Kermit Ruffins isn’t the only reason to visit Bywater these days. In fact the neighborhood is blooming with great restaurants worth a visit. While home to good bar food, barbeque hot spots and a risque country club, Bywater also offers a few impressive gems for ladies who want to lunch, brunch or have a fabulous dinner.

Satsuma Café on Dauphine Street (where Coffea used to be) offers a simple, yet tasty lunch for the healthful minded, and is the perfect stop for a long weekend bike ride or any post=workout feasting. A laid back air inhabits every nook and cranny of the café, from their pretty plants out front, to the bric-a-brac furniture and friendly baristas. Open Wednesday through Monday, 7 a.m. to 3 p.m., the café offers delicious coffee and espresso drinks, H&H bagels, tasty salads and sandwiches on soft, fresh ciabatta. The roasted vegetable sandwich – eggplant, squash, tomato arugula pesto and gruyere – will melt your heart without burning a hole in your pocket. At $7, I found my sandwich to be a much better bargain than any sequined gown or mannequin head at the Bargain Center next door. The freshly squeezed juices are a must try, including kale and fennel for the adventurous. Though the salads change frequently, the kale-rainbow chard salad should be a menu staple – with fennel, apple, avocado, tamari pumpkin seeds, sprouts, bacon and parmesan dressing, I was blown away by how delicious raw kale and chard can be. The salad is unexpectedly delicate, and balanced well by the abundance of texture and sapidity of the accompanying ingredients. I haven’t stopped craving it since the moment I tried it.

Elizabeth’s, at Gallier and Chartres streets, has the best brunch in town on weekends (serving from 8 a.m. until 2:30 p.m.) for those in search of casual, family-style comfort food. Maybe it’s the plastic tablecloths. Maybe it’s because my grandma’s favorite way to cook was butter plus a cast iron skillet. Dining at Elizabeth’s just feels like a hug. The appetizer menu features the seemingly extinct shrimp callas, fried chicken livers, boudin balls and decadent praline bacon – also served at dinner on the Dream Burger with blue cheese. Having lived in North Carolina for four years, I can attest to the miraculous powers of low country shrimp and grits. Served here with leeks and tasso ham in a beef broth, they’re as tasty as any I’ve ever had – tasty enough to remedy the ill, which is why this dish also goes by “The Hangover Helper.” Despite a wealth of hearty brunch entrées including the very sinful cream cheese stuffed french toast and several takes on poached eggs (the redneck eggs have fried green tomatoes and hollandaise sauce), specials abound and usually feature fresh seafood such as oysters and crab. The bartender also makes some mean cocktails; I’m not exactly sure what the ramifications of drinking a Corpse Reviver are, but I’m certain that what brought you to the point of ordering one is far worse.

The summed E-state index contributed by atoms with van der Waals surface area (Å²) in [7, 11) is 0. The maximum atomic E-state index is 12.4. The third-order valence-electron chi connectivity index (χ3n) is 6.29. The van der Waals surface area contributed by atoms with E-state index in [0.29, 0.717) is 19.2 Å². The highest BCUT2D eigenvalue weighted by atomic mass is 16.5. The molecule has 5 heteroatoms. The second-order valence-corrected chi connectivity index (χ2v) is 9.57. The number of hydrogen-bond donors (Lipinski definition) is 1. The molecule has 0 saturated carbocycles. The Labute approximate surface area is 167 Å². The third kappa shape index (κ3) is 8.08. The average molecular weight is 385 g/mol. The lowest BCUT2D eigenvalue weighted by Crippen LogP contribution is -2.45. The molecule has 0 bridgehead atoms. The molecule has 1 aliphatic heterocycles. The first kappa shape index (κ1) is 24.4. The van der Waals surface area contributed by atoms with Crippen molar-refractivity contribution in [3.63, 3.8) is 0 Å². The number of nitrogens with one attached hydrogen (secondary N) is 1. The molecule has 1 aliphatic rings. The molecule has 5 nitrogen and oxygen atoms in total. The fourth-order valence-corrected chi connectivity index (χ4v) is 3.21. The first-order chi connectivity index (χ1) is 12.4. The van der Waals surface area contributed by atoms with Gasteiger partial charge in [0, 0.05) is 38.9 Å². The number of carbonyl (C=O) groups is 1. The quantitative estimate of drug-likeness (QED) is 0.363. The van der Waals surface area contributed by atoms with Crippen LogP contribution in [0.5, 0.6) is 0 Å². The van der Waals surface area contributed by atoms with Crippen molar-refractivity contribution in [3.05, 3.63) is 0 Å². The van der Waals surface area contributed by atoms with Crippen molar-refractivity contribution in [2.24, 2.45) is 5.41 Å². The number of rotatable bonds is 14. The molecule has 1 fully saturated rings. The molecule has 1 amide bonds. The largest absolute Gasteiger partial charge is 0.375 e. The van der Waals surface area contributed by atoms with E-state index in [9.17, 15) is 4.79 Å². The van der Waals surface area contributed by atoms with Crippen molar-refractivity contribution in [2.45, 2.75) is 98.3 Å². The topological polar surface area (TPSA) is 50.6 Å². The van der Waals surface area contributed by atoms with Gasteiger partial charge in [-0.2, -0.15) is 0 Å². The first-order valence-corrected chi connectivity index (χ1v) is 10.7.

Fans of Bacchanal Fine Wine and Spirits know that fall and spring are the best times to dine at this unassuming wine shop-come-foodie destination. Every Sunday evening, Bacchanal features a menu by a local chef (including some of my favorites: Ian Schnoebelen and Dan Esses), prepared outside in the rustic courtyard. I have tasted so many delicious dishes here, from seafood stuffed mirlitons by Anne Churchhill, to lamb pot roast on grilled garlic bread with pickled haricot verts from Nathaniel Zimet. This is a great way for the frugal diner to indulge, since most plates go for $10 or less. Bacchanal has a great wine selection to accompany your dinner, and also offer free wine tastings on Saturdays. Also home to a rather beautiful and tasty cheese board, they now offer a full deli menu served everyday, including indulgent grilled cheese sandwiches: Comte and fresh jalapeños; Tallegio and grilled portobello. With a lavishly green courtyard strewn with Christmas lights, broken chairs, a clawfoot bathtub, good conversations and live local music, this is outside dining at its quirkiest and most romantic. You can’t go wrong here on a cool evening with a hot date if, say, you can find a hot date.